Colorado reactivates crisis standards of care for healthcare staffing

Kelly Gooch -

Colorado reactivated crisis standards of care Nov. 9 for staffing of healthcare systems in the state, which are facing workforce shortages amid the latest COVID-19 surge. 

The crisis standards of care for staffing have been activated because "staff shortages due to COVID-19 illness, increased workloads due to hospitals working at capacity and staff burnout are all making working conditions difficult and often outside the scope of conventional care," according to a news release from the Colorado Department of Public Health and Environment.

Crisis standards of care for staffing, which the state previously activated on Jan. 26, give hospitals a framework to use to make staffing decisions during a disaster or public health emergency like the COVID-19 pandemic.

Under the crisis standards of care for staffing, hospitals could take steps such as redirecting staff to assist in strained units, with the oversight of an experienced worker, or activating the Colorado National Guard for nonclinical roles, according to The Denver Post.

Facilities may decide on their own when to engage crisis standards of care based on patient volume and other factors. The Colorado Department of Public Health and Environment said the crisis standards of care aim to expand the availability of healthcare workers and healthcare resources to serve patients seeking care for COVID-19 or another health issue. Healthcare systems must notify state officials when they activate and deactivate staffing crisis standards of care.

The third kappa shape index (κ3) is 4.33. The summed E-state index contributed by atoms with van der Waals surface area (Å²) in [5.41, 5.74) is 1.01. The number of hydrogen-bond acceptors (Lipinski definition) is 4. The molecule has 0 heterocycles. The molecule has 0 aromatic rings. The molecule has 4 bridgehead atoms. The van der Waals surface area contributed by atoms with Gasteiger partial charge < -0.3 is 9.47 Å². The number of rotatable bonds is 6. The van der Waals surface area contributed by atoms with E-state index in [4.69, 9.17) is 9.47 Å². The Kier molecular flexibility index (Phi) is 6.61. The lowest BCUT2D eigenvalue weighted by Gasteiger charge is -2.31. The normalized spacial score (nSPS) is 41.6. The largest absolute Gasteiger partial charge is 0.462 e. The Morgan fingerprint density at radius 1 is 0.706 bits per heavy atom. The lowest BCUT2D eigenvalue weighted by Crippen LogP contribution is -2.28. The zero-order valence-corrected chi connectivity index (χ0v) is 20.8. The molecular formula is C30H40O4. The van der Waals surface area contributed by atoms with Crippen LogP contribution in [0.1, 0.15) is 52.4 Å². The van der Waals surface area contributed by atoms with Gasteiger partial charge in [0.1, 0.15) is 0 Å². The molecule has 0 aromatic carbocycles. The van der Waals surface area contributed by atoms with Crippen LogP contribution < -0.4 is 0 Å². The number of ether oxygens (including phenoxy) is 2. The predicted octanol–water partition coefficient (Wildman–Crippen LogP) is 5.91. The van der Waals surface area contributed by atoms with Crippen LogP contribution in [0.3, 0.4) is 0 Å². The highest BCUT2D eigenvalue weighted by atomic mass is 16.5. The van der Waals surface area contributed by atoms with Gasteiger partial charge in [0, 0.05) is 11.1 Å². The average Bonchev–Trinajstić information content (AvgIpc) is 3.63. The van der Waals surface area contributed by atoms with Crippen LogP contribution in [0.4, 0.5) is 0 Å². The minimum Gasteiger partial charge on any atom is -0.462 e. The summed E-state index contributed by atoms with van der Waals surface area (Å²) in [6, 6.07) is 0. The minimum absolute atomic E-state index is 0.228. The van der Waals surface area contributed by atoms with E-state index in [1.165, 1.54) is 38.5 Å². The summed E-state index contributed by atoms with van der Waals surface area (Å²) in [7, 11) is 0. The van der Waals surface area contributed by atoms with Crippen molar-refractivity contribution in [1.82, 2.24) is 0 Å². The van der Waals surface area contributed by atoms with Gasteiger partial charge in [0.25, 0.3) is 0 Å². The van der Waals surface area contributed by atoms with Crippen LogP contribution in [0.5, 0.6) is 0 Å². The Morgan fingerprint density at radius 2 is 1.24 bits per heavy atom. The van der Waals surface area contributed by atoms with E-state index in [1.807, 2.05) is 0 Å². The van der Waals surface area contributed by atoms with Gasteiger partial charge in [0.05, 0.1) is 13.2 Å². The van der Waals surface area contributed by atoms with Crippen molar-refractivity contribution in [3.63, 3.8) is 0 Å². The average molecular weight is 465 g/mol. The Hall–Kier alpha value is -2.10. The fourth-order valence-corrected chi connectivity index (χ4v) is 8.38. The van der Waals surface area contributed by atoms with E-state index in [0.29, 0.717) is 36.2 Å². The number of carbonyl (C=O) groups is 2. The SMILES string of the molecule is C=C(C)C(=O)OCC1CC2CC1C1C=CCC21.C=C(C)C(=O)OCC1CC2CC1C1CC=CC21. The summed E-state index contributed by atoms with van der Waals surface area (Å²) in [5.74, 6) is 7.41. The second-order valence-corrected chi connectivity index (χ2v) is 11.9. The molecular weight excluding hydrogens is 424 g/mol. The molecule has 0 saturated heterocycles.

"We want to be sure Coloradans know they can and should continue to access necessary healthcare. If you're sick and need care, please go get it," Eric France, MD, chief medical officer for the Colorado Department of Public Health and Environment, said in a news release. "Activating staffing crisis standards of care allows healthcare systems to maximize the care they can provide in their communities with the staff they have available."

Colorado is activating crisis standards of care for staffing of healthcare systems days after the state issued a statewide public health advisory Nov. 5 amid rising cases of and hospitalizations due to COVID-19 in the state. At the time of the advisory, about 40 percent of hospitals reported current or anticipated staff shortages within the next week.

State officials said the crisis standards of care for staffing don't apply to emergency medical services, acute care facilities, out-of-hospital care providers, specialty patient populations or to personal protective equipment.

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